Whitefish to the Rescue

Many a day has been saved by the lowly whitefish

By Rob Breeding

Many a day has been saved by the lowly whitefish. There were times when I was guiding on the Middle Fork and the fishing for trout wasn’t particularly good, so I’d tie a dropper on my client’s dry fly just to get some whitefish action going. In the dogs days of summer, sometimes that’s all we had.

Inevitably, the nymphs would catch mostly whitefish. The occasional cutthroat would bite as well, but four out of five times when the indicator dipped, a whitey would be on the line.

I otherwise avoided multi-fly rigs because they can be difficult to cast for newbies, and guiding often means one or both of the anglers in your boat are new to fly fishing. If I was still guiding, by now I would have developed a formula to represent the rate at which each additional fly, bobber or split shot attached to a newbie’s leader increased the likelihood of a tangle, one that I’d need to anchor up to deal with.

I suspect the curve would be steep.

Whitefish don’t often fight as hard as trout, especially the larger fish. I’ve hooked a few monsters over the years. A whitefish in the 20-inch range will feel substantial at hook set, and will get your blood racing when you measure the bend in your rod and see a flash of color to get an idea of the size, but the fun wears off quickly. A trout that big will give you all you can handle on a five-weight fly rod, but large whitefish just seem to give up after a brief run. Even before I’ve got the fish close enough for a visual I know it’s a whitey. A two- or three-pounder is fun for a moment. Then you’re just reeling in dead weight.

Whitefish made my day last weekend. It was a dreadfully hot afternoon, so the Elk Hunter and I decided to head for the mountains to beat the heat. I’m not sure how well that worked, as it was pretty dang hot up there, too, but at least we were away from people, or so I hoped when we parked at the trailhead. Of course, there were more than a few vehicles of people who had beaten us to the idea.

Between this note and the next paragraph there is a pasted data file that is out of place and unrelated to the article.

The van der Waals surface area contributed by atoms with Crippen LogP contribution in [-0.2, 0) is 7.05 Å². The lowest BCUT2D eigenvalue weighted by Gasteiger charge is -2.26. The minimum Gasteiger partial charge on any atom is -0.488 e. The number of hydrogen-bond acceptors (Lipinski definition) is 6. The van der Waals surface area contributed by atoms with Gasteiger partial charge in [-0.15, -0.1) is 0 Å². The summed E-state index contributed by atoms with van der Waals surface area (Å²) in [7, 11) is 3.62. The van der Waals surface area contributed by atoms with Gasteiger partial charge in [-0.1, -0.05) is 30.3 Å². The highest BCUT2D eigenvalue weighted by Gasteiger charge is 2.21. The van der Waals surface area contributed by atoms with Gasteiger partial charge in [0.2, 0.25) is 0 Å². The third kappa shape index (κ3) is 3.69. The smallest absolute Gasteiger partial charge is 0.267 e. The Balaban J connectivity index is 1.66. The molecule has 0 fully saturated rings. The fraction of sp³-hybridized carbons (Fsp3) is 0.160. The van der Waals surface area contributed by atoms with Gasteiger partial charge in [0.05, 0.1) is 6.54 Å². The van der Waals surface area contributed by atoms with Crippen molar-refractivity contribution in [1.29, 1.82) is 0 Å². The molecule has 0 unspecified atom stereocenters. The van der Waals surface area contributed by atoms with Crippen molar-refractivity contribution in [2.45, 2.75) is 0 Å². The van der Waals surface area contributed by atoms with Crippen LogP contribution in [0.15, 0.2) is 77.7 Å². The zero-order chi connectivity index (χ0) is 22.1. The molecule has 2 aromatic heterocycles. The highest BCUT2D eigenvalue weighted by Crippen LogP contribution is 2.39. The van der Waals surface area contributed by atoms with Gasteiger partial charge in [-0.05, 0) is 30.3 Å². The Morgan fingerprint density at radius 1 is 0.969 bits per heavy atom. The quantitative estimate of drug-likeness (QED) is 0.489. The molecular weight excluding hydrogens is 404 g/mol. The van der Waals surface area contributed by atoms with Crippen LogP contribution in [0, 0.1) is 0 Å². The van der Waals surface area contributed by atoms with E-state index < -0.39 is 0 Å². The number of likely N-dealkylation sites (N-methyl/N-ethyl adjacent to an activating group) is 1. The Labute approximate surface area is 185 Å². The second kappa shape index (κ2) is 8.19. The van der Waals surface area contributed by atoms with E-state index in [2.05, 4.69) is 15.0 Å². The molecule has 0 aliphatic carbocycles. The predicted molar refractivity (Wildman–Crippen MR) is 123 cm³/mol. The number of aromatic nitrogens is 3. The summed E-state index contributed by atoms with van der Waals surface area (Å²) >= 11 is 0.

What I hadn’t expected (but probably should have) was the reaction we got when one of the early arrivals started sauntering down the trail toward us. The hiker got one look at us and stopped dead in her tracks. And there she stood, about 50 yards off, just staring at us for a good five minutes while her own dog ambled about at her feet.

Such behavior is unusual, but not unheard of in these parts. The woman left me with an uncomfortable feeling, though I was pretty sure I had her pegged. After we walked over to have a look at the stream, she finally decided we were safe and made it to her car.

That’s about when we returned, and while we were distracted, Doll, being the friendly English setter she is, wandered over to the woman’s car to say hello. By any measure, this is entirely appropriate behavior for a well-mannered dog at the end of the road on the edge of wilderness.

The woman didn’t see it that way and promptly yelled for us to “get our damn dog.” The outburst confirmed my speculation that she might be an urban refugee still suffering the psychological scars of life in the city. Maybe the interaction of a friendly dog was too much.

Or maybe I should just keep my dog on a leash.

We loaded Doll and left. A ways down the road we found some nice runs. I tied on a green Copper John and gave it a whirl. I slayed the whitefish that afternoon.

The crazy lady at the trailhead was soon forgotten.

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